Unlesss you have literally buckets of cash, and endless fee time it would be far more logical to get a good solid workstation, and add hardware and software to build a customized unit to get to where you want to be. You will still be learning a ton about electronics and PROFESSIONAL audio products from just doing that, and you will ultimately end up with a far more stable/professional/quality output product.
Audio workstations are not exactly what I would call a great starter project for beginners.
 

Triode

Active Member
they arent' but the things he can break them down into are. And even if he builds a basic and crappy one, or tries, he will learn stuff he could apply to modifying a bought one. But I do see your point, economically and technically it would be better to just buy one and work on it.
 

shimniok

Member
Some folks can dive into big projects and accomplish them over time, first try. Some folks can dabble into the topic and be successful and eventually build up to the big project. It's all good.

I think the key is to try and keep from discouraging yourself by trying to take on too much at once. Breaking the project into bits is one way to avoid that. Another way is to start with a much less ambitious project and work up to a more ambitious one -- as bigkim100 alluded to.

Even though this project isn't *quite* as hard as flying to the moon with a jet, it is daunting for a total beginner. :)

Take an analogy of building your own house. Say you've never picked up a hammer in your life or done any major home repair. You could either just dive in feet first and do it ... or you could start by remodeling parts of your existing pre-made house over the years to build up the skills and then one day you have most of the abilities in all the myriad areas to build your own.

And you can have a lot of fun along the way building up those skills by taking on various less ambitious projects.

The best bet is to ask yourself--what are you really trying to achieve? Is it learning about some specific thing -- do you want deep expertise, or just mild proficiency? Is it about being able to say you climbed the mountain or are you just looking for some exercise hiking? Maybe there is a reason you want to go for the whole giant enchilada here... and maybe you can satisfy that need with something smaller in scale (for now) without driving yourself nuts or killing yourself. :)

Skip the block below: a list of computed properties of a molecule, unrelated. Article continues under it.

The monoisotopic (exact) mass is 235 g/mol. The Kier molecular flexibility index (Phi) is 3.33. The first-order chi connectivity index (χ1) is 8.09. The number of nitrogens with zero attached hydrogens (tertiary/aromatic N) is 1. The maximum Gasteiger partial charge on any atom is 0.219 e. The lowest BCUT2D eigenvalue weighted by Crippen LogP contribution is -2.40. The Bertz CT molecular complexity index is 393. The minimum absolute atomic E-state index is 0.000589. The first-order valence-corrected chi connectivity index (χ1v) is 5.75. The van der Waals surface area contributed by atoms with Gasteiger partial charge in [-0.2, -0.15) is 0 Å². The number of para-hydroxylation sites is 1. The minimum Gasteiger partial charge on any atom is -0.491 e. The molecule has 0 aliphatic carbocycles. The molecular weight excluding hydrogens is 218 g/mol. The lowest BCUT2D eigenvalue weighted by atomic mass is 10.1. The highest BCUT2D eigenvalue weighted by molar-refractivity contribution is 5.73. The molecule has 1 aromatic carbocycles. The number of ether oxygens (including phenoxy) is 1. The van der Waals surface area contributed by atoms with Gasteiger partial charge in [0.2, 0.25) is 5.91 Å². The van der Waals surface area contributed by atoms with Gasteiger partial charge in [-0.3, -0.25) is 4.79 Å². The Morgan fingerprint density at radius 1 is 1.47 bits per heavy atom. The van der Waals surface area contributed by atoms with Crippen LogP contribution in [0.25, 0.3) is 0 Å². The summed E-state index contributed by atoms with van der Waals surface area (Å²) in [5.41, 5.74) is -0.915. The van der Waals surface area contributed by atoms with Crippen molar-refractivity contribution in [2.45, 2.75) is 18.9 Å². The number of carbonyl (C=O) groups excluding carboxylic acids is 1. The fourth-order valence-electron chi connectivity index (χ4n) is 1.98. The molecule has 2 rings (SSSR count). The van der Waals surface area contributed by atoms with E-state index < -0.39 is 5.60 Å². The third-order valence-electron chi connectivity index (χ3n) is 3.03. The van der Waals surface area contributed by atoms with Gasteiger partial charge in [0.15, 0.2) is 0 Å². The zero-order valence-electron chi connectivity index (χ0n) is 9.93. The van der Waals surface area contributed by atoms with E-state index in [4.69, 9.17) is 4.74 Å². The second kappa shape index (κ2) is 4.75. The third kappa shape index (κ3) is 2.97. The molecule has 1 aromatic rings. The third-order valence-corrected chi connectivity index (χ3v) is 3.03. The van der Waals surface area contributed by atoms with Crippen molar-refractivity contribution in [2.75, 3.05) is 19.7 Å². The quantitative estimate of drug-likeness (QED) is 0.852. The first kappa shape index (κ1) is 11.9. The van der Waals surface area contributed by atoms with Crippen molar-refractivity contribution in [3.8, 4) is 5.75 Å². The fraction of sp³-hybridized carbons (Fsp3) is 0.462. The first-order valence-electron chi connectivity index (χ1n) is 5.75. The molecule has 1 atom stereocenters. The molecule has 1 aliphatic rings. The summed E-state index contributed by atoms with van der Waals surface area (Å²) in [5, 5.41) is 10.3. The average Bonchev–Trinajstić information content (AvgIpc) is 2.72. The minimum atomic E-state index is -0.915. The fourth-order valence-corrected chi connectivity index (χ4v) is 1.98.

Michael
 

Mr RB

Well-Known Member
Hi audio_freak! :) I'd say welcome but i'm new here myself.

If you haven't done so already you should check out "Tweaks" pages on building digital audio workstations here;
Tweak's Guide to the Home and Project Studio
He has some fantastic info and reviews of a lot of PC audio workstation software and hardware you need to build your setup, and he covers the whole spectrum of budget to pro level equipment. And a lot of humour too, he's a good writer.

I am a bit old school myself, my home studio is an "all in one" digital harddrive 16track as these days I'm more into songwriting than full on music production so now i keep things small and try to focus more on the song itself. But I used to really enjoy the production side, and there are huge options these days with all the sound processing plugins, you can do anything with any sound now and most of it just using free or cheap software once you have your sound/midi card plugged in. :)